Possible Off-the-Shelf Keyboard to support LEAP keys on COTS Swyftware

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Feb 12, 2015, 9:53:00 AM2/12/15
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Just saw this in my Tech Blog surfing.

Status:  Pre-Kick Starter

Adding it to my "Check It Out" list.

Thought others might want to know.




Feb 12, 2015, 10:30:17 AM2/12/15
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The Cat key board has no encoder chip. It is scanned
by the Cat mother board. Most PC keyboards have a serial
It would be possible to use any matching matrix keyboard
with the same number of strobes and inputs.
The arrangement of the keys can be modified in the lookup
table in ROM.


Date: Thu, 12 Feb 2015 06:52:59 -0800
From: bruce....@gmail.com
To: cano...@googlegroups.com
Subject: [Canon Cat] Possible Off-the-Shelf Keyboard to support LEAP keys on COTS Swyftware
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Feb 12, 2015, 2:50:45 PM2/12/15
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Whoops, my error in not stating this with greater clarity.
Please excuse my causing a misdirection in any one's thinking
that this would work as a CAT keyboard replacement.

I'm thinking about porting Swyftware to a currently in production
piece of hardware ala' 2015 time frame, like an Amazon Fire Tablet
and/or Raspberry Pi.  Not a replacement part for the CAT hardware.

I like it because this is the closest COTS keyboard that I've seen
that will give the option of LEAP key assignments near the space bar.

Again please excuse the misdirection.

Charles Springer

Feb 12, 2015, 3:02:49 PM2/12/15
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Costs are always going down for this kind of thing. I would love to do a Cat keyboard to run the software on a Linux PC. Actually, since I sell quad core 1.5GHz low power ARM boards that run Debian, I would build a whole system, including display driver, into the keyboard and use SD cards for mass storage. It would cost $100 to $150 and use any old LCD monitor or a 7" or 10" color LCD. Drivers for those are built in now.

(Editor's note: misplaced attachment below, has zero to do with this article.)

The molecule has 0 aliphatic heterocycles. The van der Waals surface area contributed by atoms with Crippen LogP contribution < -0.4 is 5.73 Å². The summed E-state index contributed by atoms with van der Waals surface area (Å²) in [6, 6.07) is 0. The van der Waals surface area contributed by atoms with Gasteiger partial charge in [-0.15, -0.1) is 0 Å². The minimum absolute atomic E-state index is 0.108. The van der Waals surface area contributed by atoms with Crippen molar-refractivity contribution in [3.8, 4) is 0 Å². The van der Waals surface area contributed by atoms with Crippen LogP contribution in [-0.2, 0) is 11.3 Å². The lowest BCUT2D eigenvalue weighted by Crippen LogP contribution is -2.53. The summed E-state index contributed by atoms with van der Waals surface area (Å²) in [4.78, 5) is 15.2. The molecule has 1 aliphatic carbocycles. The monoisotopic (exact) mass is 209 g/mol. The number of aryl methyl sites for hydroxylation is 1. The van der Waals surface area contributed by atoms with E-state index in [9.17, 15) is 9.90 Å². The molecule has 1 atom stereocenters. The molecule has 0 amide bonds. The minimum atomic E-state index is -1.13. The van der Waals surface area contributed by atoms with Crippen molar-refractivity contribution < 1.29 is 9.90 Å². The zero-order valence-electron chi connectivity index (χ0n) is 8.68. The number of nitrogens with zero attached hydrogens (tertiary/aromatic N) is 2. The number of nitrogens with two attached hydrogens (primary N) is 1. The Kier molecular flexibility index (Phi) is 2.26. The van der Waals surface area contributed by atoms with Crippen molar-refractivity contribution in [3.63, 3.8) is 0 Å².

-- Charlie


Russell Nelson

Feb 12, 2015, 4:32:32 PM2/12/15
to canon-cat
A flat keyboard is pretty low-tech to produce. Would you have one PCB
for the keyboard, and put your ARM board onto it as a daughterboard?

Charles Springer

Feb 12, 2015, 6:36:37 PM2/12/15
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It can go either way, but the ARM is a 6 layer board and the KB is 2 layers so it is cheaper to use two boards. The NanoPC-T1 is smaller than a BBB or a Pi and has much better graphics and LCD support plus CSI/MIPI in/out video. We can config to run all the pi and BBB OS stuff and more. I use Debian and Python with PyQt for embedded these days.


This thing can retail below $40 if it has to.

-- Charlie
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